Just like it says. Easy. Part of the key to “easy” is selecting the longer, narrower eggplants such as Japanese, Chinese, or the longer “Italian” eggplants. These cut into shapes that lend themselves to skewering readily and have tender skins.
Using orange juice, lemon juice, or wine to marinate adds big flavor, and if you use an atomizer or spray bottle for the oil you get great results. The spray evenly coats the eggplant with just enough oil so they don’t stick, but are not soggy. The garlic powder may seem a heresy, but it gets the flavor on and won’t burn the way minced fresh garlic will. If you want, chop garlic and infuse the liquid you use for a while first before straining out the garlic bits. You can cut the eggplant into flat slices or into chunks, your choice.
1½-2 pounds Japanese, Chinese, or long Italian eggplant
Juice of 1 orange, or 2 Meyer lemons, or 1/2 cup white wine
Garlic powder-around 1 teaspoon
Olive oil as needed
2-3 tablespoons fresh chopped herbs-think oregano, marjoram, thyme, or rosemary, or a combination of the above. If using rosemary alone, use a little less and do not chop it much as it is more potent than the other herbs
Salt and pepper to taste
Flat steel skewers or bamboo skewers soaked in water, 2 skewers per group if eggplant to prevent spinning.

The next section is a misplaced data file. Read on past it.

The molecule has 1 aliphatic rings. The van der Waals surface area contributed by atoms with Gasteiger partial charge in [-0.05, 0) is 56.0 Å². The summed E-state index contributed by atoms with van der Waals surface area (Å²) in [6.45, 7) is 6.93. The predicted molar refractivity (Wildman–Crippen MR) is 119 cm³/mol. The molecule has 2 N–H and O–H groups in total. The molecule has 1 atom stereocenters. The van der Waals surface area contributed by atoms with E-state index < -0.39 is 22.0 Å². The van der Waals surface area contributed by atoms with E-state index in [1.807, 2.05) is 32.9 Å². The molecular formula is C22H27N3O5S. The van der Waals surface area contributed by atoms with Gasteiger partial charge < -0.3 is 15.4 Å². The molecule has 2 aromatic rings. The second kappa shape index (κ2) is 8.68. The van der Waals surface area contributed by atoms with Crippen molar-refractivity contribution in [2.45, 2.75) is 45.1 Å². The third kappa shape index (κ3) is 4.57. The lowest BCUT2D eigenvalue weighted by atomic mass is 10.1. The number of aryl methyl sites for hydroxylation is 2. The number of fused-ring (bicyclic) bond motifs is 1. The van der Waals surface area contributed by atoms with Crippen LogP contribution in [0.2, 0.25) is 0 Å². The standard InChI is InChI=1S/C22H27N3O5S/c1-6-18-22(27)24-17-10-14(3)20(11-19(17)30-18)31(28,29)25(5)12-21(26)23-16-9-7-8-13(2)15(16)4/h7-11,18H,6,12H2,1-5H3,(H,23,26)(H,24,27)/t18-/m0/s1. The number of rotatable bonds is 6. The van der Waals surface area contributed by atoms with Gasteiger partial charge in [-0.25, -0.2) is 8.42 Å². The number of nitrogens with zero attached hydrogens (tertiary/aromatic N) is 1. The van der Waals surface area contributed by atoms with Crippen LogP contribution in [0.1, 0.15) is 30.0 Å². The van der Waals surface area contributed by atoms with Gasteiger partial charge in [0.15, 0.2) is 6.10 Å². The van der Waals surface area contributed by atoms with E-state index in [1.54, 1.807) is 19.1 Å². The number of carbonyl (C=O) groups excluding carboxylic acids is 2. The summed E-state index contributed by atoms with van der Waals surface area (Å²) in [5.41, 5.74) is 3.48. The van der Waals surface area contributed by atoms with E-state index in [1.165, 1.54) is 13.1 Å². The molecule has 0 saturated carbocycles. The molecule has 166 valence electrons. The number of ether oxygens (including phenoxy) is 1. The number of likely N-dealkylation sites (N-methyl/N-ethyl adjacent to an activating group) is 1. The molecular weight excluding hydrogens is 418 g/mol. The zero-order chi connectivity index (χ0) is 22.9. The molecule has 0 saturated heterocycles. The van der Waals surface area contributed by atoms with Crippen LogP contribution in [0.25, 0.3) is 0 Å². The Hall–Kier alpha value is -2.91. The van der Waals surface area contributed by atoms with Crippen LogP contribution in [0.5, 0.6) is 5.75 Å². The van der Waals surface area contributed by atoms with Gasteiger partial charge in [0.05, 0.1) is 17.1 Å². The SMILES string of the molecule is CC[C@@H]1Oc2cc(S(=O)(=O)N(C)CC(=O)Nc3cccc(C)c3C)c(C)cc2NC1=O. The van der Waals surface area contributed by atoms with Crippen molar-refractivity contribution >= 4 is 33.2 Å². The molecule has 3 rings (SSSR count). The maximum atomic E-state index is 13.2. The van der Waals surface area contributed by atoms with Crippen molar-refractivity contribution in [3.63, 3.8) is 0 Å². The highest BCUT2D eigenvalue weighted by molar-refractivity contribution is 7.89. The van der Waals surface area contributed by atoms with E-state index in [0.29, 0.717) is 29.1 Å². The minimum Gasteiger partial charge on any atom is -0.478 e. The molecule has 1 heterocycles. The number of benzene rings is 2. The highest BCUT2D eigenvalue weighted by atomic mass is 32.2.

Decide if you want flat slices (great for including in things like sandwiches) or chunks. For slices, cut the eggplant on an angle into ½ inch thick slices. For chunks, cut at an angle and rotate the eggplant a quarter turn every cut.
Skewer the eggplant, and drizzle with the liquid of your choice. Sprinkle with the garlic, and then spray on the oil evenly over all the eggplant. Coat with the herbs, and allow to marinate for a half our or more.
When ready to cook, heat the grill, and season the eggplant with salt and pepper.
Grill over direct heat, turning the skewers to prevent burning, until eggplant is tender.
Remove from skewers and serve hot, room temperature, or cool with a dressing.
Chef’s Notes and Tips:
- Serve this eggplant with dipping sauces such as pomegranate molasses with orange juice and mint, or tzatsiki, or salsa Romesco.
- Allow to cool and dress with a mildly sweet vinaigrette as an antipasto or mezze.
- The slices make for nice sandwiches with cool slices of tomato, basil leaves, and slices of provolone or mozzarella.
YIELD: Serves 4
SOURCE: Chef Andrew E Cohen